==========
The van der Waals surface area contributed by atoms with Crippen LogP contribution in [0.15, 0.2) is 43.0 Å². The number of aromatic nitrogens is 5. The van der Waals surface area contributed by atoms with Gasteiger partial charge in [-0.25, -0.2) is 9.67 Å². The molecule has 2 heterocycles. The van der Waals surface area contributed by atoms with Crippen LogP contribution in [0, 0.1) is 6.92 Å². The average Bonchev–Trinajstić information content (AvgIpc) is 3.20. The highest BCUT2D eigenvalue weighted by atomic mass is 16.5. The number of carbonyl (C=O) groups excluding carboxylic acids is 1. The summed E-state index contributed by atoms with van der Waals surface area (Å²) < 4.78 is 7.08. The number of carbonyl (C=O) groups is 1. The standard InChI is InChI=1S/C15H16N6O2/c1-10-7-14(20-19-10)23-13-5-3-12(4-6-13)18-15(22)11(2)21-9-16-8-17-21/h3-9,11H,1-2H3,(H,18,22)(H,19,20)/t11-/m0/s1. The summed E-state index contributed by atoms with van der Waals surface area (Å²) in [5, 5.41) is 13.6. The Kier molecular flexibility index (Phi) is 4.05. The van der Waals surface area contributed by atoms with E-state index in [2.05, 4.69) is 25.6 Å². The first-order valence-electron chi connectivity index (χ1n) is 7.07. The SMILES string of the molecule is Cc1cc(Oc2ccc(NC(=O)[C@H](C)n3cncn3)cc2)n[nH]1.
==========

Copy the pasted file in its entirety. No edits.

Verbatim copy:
The van der Waals surface area contributed by atoms with Crippen LogP contribution in [0.15, 0.2) is 43.0 Å². The number of aromatic nitrogens is 5. The van der Waals surface area contributed by atoms with Gasteiger partial charge in [-0.25, -0.2) is 9.67 Å². The molecule has 2 heterocycles. The van der Waals surface area contributed by atoms with Crippen LogP contribution in [0, 0.1) is 6.92 Å². The average Bonchev–Trinajstić information content (AvgIpc) is 3.20. The highest BCUT2D eigenvalue weighted by atomic mass is 16.5. The number of carbonyl (C=O) groups excluding carboxylic acids is 1. The summed E-state index contributed by atoms with van der Waals surface area (Å²) < 4.78 is 7.08. The number of carbonyl (C=O) groups is 1. The standard InChI is InChI=1S/C15H16N6O2/c1-10-7-14(20-19-10)23-13-5-3-12(4-6-13)18-15(22)11(2)21-9-16-8-17-21/h3-9,11H,1-2H3,(H,18,22)(H,19,20)/t11-/m0/s1. The summed E-state index contributed by atoms with van der Waals surface area (Å²) in [5, 5.41) is 13.6. The Kier molecular flexibility index (Phi) is 4.05. The van der Waals surface area contributed by atoms with E-state index in [2.05, 4.69) is 25.6 Å². The first-order valence-electron chi connectivity index (χ1n) is 7.07. The SMILES string of the molecule is Cc1cc(Oc2ccc(NC(=O)[C@H](C)n3cncn3)cc2)n[nH]1.